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Complementary and alternative therapies for HIV/AIDS
Many people with HIV or AIDS may think about trying complementary and alternative medicine (CAM) therapy to boost immunity, treat complications, or ease side effects from HIV drugs. Some examples of CAM therapies are:
- Plant products, such as herbal supplements
Never try any CAM therapy without talking to your doctor first. Some CAM therapies may not work, could carry risks, or could even be harmful. For example, two widely used herbal products can actually interfere with HIV medicine: St. John's wort and garlic. St. John's wort is used to boost mood. Garlic supplements are used to lower cholesterol. Even though you might need to lower your cholesterol or boost your mood, these supplements can be very harmful to your HIV treatment. On the other hand, some CAM therapies, such as meditation, might help to improve your sense of well-being and quality of life. Massage therapy could ease pain or other symptoms you are feeling. Your doctor should know whether a CAM therapy may be helpful and is safe to try along with your current treatment.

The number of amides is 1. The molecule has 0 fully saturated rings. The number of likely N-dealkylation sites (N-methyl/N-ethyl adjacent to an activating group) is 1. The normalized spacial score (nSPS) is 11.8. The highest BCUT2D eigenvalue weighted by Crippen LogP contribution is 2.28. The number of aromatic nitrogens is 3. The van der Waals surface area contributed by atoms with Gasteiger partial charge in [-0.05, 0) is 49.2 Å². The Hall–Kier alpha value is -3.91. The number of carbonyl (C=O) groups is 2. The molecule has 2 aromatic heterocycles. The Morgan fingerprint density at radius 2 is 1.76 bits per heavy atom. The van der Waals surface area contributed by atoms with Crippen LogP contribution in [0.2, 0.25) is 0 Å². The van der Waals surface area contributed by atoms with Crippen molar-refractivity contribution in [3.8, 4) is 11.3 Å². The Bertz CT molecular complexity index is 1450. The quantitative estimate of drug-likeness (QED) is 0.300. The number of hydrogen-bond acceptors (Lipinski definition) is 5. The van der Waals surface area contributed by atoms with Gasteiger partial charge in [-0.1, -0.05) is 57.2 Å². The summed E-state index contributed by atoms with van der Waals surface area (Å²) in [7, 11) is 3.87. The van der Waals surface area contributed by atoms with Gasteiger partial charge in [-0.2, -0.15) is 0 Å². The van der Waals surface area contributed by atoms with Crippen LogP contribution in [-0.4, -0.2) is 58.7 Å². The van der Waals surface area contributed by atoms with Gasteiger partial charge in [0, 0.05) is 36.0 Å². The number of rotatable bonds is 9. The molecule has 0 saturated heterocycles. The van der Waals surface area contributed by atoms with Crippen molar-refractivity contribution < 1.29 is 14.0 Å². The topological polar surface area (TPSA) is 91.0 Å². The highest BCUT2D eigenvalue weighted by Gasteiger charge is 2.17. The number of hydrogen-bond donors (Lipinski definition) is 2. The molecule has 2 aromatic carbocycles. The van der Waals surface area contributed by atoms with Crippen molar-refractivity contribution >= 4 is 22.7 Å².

Explore other publications and websites
Alternative and Complementary Therapies (Copyright © AIDSInfoNet) — This publication explains what complementary and alternative therapies are and whether they should be used by people with HIV/AIDS. It gives suggestions about talking to your doctors before trying complementary and/or alternative therapies.
Alternative Therapy — This Web page talks about complementary and alternative therapy and gives links to more information.
Complementary Therapies (Copyright © UCSF) — This Web page has information on many complementary therapies for people living with HIV/AIDS. Topics include yoga, massage, acupuncture, and meditation.
Herbal products, recreational drugs and HIV meds (Copyright © Project Inform) — This publication can help people with HIV make informed decisions about herbal supplements and similar complementary therapies.
Connect with other organizations
Centers for Disease Control and Prevention, HHS
Division of Acquired Immunodeficiency Syndrome, NIAID, NIH, HHS
National Center for Complementary and Alternative Medicine
The Well Project
Content last updated July 1, 2011.
Resources last updated July 1, 2011.
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